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UCG IA Bible Insights Thursday, April 14 2022

The last words of Christ

Psalm 22:14 gives us insight as to what Christ was thinking at that time of His crucifixion—"I am poured out like water, and all my bones are out of joint, my heart is like wax; it is melted in the midst of my bowels.”

by Dan Dowd

God instituted the Passover observance as He was preparing to deliver Israel from Egypt (Exodus 12:5-11). Before hastily eating the Passover meal the Israelites were instructed to put the lamb’s blood on their doorposts. They showed their obedience by doing this, and the “destroyer” passed over those houses, saving the lives of the firstborn.

The meal, the lamb and the blood of this first Passover were all symbols pointing to Christ, who fulfilled these symbols. His broken body and blood is our Passover, but He is also our Messiah! Our sins were covered by His shed blood, and He also came to offer the gift of the Holy Spirit to those whom the Father called.

This brings us to Christ’s last words before His death. Luke’s Gospel account contains three of these sayings, John’s Gospel has another three, and Matthew and Mark each recorded one.

1. Father, forgive them

The first is found in Luke 23:34 —“Father, forgive them for they do not know what they do.”

Roman crucifixions were so commonplace that they often became a source of entertainment. Although Christ had been scourged, was covered in blood and on the edge of physical shock, the Roman soldiers were gambling for His tunic, to make money by selling His clothing. John’s account tells us the soldiers had divided Christ’s other clothes amongst themselves, but decided to cast lots for His tunic (John 19:23-24), fulfilling the prophecy in Psalms 22:18.

In considering these words of Christ as He hung dying, we should remember the last time we asked God to forgive us because we didn’t think about what we were doing, and be thankful Christ died for our sins—including the ones committed in ignorance.

2. You shall be with me in Paradise

The second statement was to the penitent thief: “I say to you, today you will be with me in Paradise” (Luke 23:42-43). Some use this verse as proof we go to heaven upon death, but a number of verses tell us this is not the case (John 3:13, Acts 2:29, Ecclesiastes 9:5).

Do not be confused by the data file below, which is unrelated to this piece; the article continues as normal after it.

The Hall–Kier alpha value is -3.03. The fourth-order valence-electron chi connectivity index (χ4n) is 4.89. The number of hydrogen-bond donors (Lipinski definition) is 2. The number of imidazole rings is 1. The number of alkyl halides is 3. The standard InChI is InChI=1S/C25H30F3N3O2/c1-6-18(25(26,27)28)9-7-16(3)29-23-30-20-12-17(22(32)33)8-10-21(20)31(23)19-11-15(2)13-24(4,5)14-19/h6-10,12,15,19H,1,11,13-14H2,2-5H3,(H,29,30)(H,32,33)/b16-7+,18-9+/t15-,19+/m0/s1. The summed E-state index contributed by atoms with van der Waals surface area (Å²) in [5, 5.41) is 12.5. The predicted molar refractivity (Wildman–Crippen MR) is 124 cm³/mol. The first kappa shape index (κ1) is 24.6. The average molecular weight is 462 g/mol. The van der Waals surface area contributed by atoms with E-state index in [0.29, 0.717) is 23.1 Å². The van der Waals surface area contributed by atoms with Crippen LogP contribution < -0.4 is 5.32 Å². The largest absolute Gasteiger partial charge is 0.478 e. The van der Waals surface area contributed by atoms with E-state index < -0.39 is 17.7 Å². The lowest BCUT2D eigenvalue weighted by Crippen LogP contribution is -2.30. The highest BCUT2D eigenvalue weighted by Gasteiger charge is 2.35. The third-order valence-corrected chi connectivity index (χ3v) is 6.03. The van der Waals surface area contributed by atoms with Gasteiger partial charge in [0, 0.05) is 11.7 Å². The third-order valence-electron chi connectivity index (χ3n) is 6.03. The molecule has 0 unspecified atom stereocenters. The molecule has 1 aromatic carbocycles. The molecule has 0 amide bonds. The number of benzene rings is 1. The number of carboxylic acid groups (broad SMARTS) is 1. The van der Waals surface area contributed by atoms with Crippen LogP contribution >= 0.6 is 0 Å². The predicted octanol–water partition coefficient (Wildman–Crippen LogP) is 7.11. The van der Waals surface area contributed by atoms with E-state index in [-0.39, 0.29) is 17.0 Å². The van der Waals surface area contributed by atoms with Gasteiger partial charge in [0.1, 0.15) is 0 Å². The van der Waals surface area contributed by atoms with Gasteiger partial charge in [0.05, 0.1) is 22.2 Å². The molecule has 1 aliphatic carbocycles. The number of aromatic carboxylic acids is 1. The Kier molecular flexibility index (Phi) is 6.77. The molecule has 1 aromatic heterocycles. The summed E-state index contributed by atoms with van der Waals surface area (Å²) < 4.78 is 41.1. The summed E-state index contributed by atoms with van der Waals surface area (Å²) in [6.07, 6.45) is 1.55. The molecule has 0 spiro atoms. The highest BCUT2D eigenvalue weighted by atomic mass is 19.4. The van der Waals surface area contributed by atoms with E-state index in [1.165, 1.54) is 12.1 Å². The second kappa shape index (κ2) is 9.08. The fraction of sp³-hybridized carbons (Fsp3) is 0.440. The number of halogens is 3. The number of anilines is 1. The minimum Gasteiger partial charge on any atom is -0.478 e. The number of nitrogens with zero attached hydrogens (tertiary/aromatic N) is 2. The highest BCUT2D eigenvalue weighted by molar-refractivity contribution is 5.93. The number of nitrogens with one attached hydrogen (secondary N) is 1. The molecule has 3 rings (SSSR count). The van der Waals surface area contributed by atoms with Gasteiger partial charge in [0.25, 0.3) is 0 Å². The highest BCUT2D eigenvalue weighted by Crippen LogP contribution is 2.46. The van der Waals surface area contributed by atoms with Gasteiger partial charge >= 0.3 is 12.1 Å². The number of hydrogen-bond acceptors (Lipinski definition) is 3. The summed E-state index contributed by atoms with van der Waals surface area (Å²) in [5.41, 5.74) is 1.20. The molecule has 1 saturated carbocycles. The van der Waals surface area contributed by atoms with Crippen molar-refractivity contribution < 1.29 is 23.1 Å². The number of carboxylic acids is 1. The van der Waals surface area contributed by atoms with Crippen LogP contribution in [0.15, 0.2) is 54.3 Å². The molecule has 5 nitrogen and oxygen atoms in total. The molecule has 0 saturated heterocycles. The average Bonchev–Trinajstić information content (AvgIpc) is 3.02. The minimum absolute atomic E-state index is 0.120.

A better translation of John 3:13 would be: “I say to you today (comma), you shall be with me in Paradise.” We know this is accurate, because Christ Himself did not return to Heaven until more than three days after making this statement. But as he was dying, Christ was giving hope to a sinner, telling him he would have the opportunity to be in God’s Kingdom.

In many ways, this statement made by Christ applies to anyone who is repentant The word, “Paradise” can also be translated “Eden”. What mankind threw away in rejecting God in the Garden of Eden, God still seeks to restore to mankind. God has not walked away from us and wants a relationship with His Creation.

3. Behold, your son

John’s Gospel account tells us that only Christ’s mother, Mary, her sister Mary (Salome—the mother of James and John), Mary Magdalene and John were not ashamed to be with Christ at His crucifixion. His stepfather, Joseph, had died long ago, and his step brothers and sisters were nowhere to be seen.

As he was dying, He saw His mother and John, and said to Mary, “...behold your son” (John 19:25-27) and told John, the beloved apostle: “Behold your mother.” Even in His dying moments, Jesus was concerned about others and saw to it His mother would be cared for during the remainder of her lifetime.

4. Why have you forsaken Me?

As Christ was about to die He cried out, “My God, why have You forsaken Me?” (Matthew 27:46), quoting from Psalms 22:1. Christ became a man and lived a sinless life. As our Creator He paid for the sins of all mankind through His shed blood, taking upon Himself the penalty we deserved for our sin. He bore our sin so that we could take on the righteousness of God (1 Peter 2:24).

5. I thirst

Christ also stated “I thirst” (John 19:28). Psalms 22:15, once again, gives us His thoughts in prophecy: “My strength is dried up like a potsherd; and my tongue cleaves to my jaws; and thou hast brought me into the dust of death.”

It was prophesied He would be given this sour wine to drink (Psalms 69:21), and a sponge soaked in posca, the cheap, sour wine drunk by the Roman legionnaires, was lifted to Jesus’ lips. But He refused to drink it (Mark 15:23).

Certainly, Christ would have been very thirsty from the loss of blood, but Christ may also have been expressing a spiritual thirst: “…if anyone thirsts, let him come to me and drink,” (John 7:37). We are to desire to drink in that spiritual drink.

6. It is finished

Jesus’ body was now very close to death. This realization caused Him to announce: “It is finished” (John 19:30). This statement did not express resignation, but was a statement of success! The Greek translated “finished” is tetelestai and means “accomplished”—“It is accomplished.” His mission of atonement, which He had known from prehistory He would accomplish for mankind from prehistory had been completed..He accomplished the Father’s will by being our Passover.

7. I commit My Spirit

Christ then uttered His seventh and last cry: “Father, into Your hands I commit My spirit” (Luke 23:46, quoting Psalms 31:5), highlighting the complete love and trust He had in the Father. Christ, with His final breath looked forward to the oneness He and the Father would once again have in glory. Through His death, we can take part in the love and unity the Father and the Son have for each other and for us (John 17:20-26).

Jesus Christ is not a crucified, dead Messiah. He lives forever as the Son of God sitting at the Father’s right hand now. He is our Mediator, our Advocate and our Intercessor. He is now our perfect High Priest, our Elder Brother and our Passover.